Financial Support Measures for Barristers

As a self-employed barrister, it is likely that you are concerned about the current uncertain situation.

These are troubling times, and we would like to assure you that Jack Ross will be here to offer as much information as possible to allow you to manage your finances.

The government have announced a list of measures that could be beneficial to self-employed barristers and chambers (that is, either chambers operating as unincorporated Trade Protection Associations (TPA) or through incorporated limited companies).

We will update this list as the situation develops and more information comes to light.

Please see the Government guidance on Support for Business and the links therein for further information.

The Bar Council is urgently seeking confirmation from HM Treasury on the eligibility of the Bar for those measures where eligibility is currently unclear. This specifically refers to self-employed barristers and/or those chambers operating as unincorporated TPAs, and whether these qualify as ‘businesses.’

Income tax payments for the self-employed are deferred

Self-assessment payments due on 31 July 2020 will be deferred until 31 January 2021. This is automatic and you do not need to apply. No penalties or interest for late payment will be charged in the deferral period

VAT payments for businesses are deferred for three months

Businesses will not need to make a VAT payment between 20 April and 30 June 2020. Taxpayers will be given until the end of the 2020/21 tax year to pay any liabilities that have accumulated during the deferral period. VAT refunds and reclaims will be paid by the government as normal.

Further tax-liability support for businesses and the self-employed through the HMRC Time to Pay scheme

Further to the measures above, all businesses and self-employed people in financial distress, and with outstanding tax liabilities, may be eligible to receive support, agreed on a case-by-case basis and tailored to individual circumstances and liabilities. Phone the HMRC’s dedicated COVID-19 Time to Pay Helpline on 0800 0159 559

Take a “mortgage holiday” of up to three months

Contact your mortgage provider to arrange this.  

Discuss chambers’ property rent liabilities with your landlord

Discuss with chambers’ landlord to discuss the possibility of postponing all or part of your property-rent payments.  The Bar Council has contacted the Inns to encourage their consideration of such requests.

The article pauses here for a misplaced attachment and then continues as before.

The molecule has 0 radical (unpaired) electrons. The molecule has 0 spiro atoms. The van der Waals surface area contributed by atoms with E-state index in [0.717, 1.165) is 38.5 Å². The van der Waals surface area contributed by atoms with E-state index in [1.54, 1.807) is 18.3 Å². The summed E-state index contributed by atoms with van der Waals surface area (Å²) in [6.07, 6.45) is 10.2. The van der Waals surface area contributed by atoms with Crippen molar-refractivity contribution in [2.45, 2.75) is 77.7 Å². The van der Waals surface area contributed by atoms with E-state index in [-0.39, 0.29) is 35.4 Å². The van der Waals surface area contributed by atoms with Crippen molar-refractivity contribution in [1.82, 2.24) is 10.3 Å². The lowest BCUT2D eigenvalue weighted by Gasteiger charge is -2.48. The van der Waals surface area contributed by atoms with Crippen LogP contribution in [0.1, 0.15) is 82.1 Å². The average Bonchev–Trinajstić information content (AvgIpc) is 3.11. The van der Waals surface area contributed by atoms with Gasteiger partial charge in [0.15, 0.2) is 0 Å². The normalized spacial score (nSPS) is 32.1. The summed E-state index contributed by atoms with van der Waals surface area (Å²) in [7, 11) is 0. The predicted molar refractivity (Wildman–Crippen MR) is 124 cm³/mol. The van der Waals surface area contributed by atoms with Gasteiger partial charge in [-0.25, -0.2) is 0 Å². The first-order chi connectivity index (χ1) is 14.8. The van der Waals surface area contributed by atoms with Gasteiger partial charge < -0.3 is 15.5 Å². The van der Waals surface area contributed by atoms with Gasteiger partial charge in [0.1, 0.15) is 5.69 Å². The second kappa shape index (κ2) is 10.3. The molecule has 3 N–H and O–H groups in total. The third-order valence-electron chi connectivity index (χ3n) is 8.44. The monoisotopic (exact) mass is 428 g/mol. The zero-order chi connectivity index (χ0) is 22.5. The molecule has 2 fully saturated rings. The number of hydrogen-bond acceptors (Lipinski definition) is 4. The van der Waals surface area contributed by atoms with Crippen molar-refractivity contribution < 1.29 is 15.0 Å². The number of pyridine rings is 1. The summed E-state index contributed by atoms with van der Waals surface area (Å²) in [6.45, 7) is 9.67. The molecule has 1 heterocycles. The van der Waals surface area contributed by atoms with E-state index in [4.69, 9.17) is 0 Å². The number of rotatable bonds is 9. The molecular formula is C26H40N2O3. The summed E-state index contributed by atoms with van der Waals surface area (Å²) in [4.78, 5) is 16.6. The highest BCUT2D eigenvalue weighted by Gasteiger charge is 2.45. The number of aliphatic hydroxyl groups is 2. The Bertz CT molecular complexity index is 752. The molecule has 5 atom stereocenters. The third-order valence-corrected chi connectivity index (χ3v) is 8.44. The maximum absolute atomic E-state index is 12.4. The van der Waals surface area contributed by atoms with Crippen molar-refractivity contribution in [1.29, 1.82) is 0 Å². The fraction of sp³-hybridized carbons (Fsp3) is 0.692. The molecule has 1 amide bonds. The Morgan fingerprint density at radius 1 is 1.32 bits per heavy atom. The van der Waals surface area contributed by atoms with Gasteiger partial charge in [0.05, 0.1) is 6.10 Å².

Reclaim the costs of Statutory Sick Pay paid to employees

The Government is bringing forward legislation to enable employers to reclaim the costs of SSP paid for sickness absence, covering up to two weeks’ SSP per eligible employee who has been off work due to COVID19.  Further details of this will be provided once the legislation has been passed. 

Borrow through the Business Interruption Loan Scheme

This temporary scheme will be launched in the week of 23 March 2020 and will be available to small and medium-sized businesses. (Please see the comment on the term “businesses” regarding eligibility at the start of this page.) Loans of up to £5M will be available, with the first 12 months of the loan being interest-free. The full rules of the Scheme are available on the British Business Bank website. Talk to your bank or finance provider (not the BBB) as soon as possible and discuss your business plan with them. If you have an existing loan with monthly repayments, you may want to ask for a repayment holiday to help with cash flow.

Receive a grant of £10,000 if you are eligible for Small Business Rate Relief

If the rateable value of your one business property (i.e. its open market rental value on 1 April 2015, based on the estimate by the Valuation Office Agency) is £15,000 or less, you will already be eligible for SBRR.  This could apply to a few sole-practitioners or very small chambers with one business property and already in receipt of SSBR. Your local authority will contact you to provide a one-off grant of £10,000; you do not need to apply. 

Check if you can claim on your existing Business Interruption Insurance

Chambers should check their existing business insurance to see if it provides relevant cover, e.g. Business Interruption arising from pandemics, though please note that the Association of British Insurers has advised that this is not standard cover.  See the ABI’s statement here.  Seek advice from your insurance broker as appropriate and pay attention to any time limits in the policy. Also check to see if your policy includes cover for government-ordered closure, in case the Government should subsequently order businesses (including barristers’ chambers) to close. 

Claim under the Coronavirus Job Retention Scheme

All UK employers will be able to access support to continue paying part of their employees’ salary for those employees that would otherwise have been laid off during this crisis.  HMRC will reimburse 80% of such “furloughed” workers’ wage costs, up to a cap of £2,500 per month. HMRC are working urgently to set up a system for reimbursement.  See the Government’s Support for Business document for further information.